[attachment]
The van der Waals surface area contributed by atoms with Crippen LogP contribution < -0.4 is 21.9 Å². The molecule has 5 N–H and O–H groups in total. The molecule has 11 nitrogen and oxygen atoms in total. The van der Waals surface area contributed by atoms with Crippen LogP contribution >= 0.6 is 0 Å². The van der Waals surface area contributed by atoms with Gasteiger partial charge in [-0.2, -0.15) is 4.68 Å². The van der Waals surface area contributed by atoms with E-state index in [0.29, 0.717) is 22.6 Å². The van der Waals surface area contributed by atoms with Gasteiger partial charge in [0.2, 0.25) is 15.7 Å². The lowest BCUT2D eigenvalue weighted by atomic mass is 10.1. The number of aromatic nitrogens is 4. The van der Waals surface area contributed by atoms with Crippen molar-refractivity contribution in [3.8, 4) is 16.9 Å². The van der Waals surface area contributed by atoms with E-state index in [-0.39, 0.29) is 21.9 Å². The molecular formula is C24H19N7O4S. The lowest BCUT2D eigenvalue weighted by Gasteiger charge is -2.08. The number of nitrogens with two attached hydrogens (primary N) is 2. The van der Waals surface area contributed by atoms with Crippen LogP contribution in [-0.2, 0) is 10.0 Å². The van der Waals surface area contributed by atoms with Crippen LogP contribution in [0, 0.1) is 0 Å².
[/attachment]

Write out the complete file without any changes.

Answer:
The van der Waals surface area contributed by atoms with Crippen LogP contribution < -0.4 is 21.9 Å². The molecule has 5 N–H and O–H groups in total. The molecule has 11 nitrogen and oxygen atoms in total. The van der Waals surface area contributed by atoms with Crippen LogP contribution >= 0.6 is 0 Å². The van der Waals surface area contributed by atoms with Gasteiger partial charge in [-0.2, -0.15) is 4.68 Å². The van der Waals surface area contributed by atoms with E-state index in [0.29, 0.717) is 22.6 Å². The van der Waals surface area contributed by atoms with Gasteiger partial charge in [0.2, 0.25) is 15.7 Å². The lowest BCUT2D eigenvalue weighted by atomic mass is 10.1. The number of aromatic nitrogens is 4. The van der Waals surface area contributed by atoms with Crippen molar-refractivity contribution in [3.8, 4) is 16.9 Å². The van der Waals surface area contributed by atoms with E-state index in [-0.39, 0.29) is 21.9 Å². The molecular formula is C24H19N7O4S. The lowest BCUT2D eigenvalue weighted by Gasteiger charge is -2.08. The number of nitrogens with two attached hydrogens (primary N) is 2. The van der Waals surface area contributed by atoms with Crippen LogP contribution in [-0.2, 0) is 10.0 Å². The van der Waals surface area contributed by atoms with Crippen LogP contribution in [0, 0.1) is 0 Å².